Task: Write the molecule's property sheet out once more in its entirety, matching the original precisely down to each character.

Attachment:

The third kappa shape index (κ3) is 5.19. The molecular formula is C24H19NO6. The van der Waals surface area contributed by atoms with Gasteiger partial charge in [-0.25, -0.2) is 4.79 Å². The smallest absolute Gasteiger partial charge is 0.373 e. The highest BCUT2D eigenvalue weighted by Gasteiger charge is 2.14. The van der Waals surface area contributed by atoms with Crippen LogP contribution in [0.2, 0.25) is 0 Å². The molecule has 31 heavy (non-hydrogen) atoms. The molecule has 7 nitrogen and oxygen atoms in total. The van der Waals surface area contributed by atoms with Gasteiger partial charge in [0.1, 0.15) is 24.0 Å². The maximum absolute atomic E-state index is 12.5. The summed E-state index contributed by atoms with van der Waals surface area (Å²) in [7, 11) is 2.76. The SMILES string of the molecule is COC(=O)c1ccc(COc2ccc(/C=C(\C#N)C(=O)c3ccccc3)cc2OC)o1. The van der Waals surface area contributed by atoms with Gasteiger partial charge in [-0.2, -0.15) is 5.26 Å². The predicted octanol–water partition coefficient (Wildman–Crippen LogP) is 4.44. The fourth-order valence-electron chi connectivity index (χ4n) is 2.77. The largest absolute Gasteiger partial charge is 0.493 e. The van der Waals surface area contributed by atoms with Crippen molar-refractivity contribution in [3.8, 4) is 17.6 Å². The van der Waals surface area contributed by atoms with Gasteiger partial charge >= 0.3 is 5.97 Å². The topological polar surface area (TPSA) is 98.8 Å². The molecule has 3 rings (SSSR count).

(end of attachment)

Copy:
The third kappa shape index (κ3) is 5.19. The molecular formula is C24H19NO6. The van der Waals surface area contributed by atoms with Gasteiger partial charge in [-0.25, -0.2) is 4.79 Å². The smallest absolute Gasteiger partial charge is 0.373 e. The highest BCUT2D eigenvalue weighted by Gasteiger charge is 2.14. The van der Waals surface area contributed by atoms with Crippen LogP contribution in [0.2, 0.25) is 0 Å². The molecule has 31 heavy (non-hydrogen) atoms. The molecule has 7 nitrogen and oxygen atoms in total. The van der Waals surface area contributed by atoms with Gasteiger partial charge in [0.1, 0.15) is 24.0 Å². The maximum absolute atomic E-state index is 12.5. The summed E-state index contributed by atoms with van der Waals surface area (Å²) in [7, 11) is 2.76. The SMILES string of the molecule is COC(=O)c1ccc(COc2ccc(/C=C(\C#N)C(=O)c3ccccc3)cc2OC)o1. The van der Waals surface area contributed by atoms with Gasteiger partial charge in [-0.2, -0.15) is 5.26 Å². The predicted octanol–water partition coefficient (Wildman–Crippen LogP) is 4.44. The fourth-order valence-electron chi connectivity index (χ4n) is 2.77. The largest absolute Gasteiger partial charge is 0.493 e. The van der Waals surface area contributed by atoms with Crippen molar-refractivity contribution in [3.8, 4) is 17.6 Å². The van der Waals surface area contributed by atoms with Gasteiger partial charge >= 0.3 is 5.97 Å². The topological polar surface area (TPSA) is 98.8 Å². The molecule has 3 rings (SSSR count).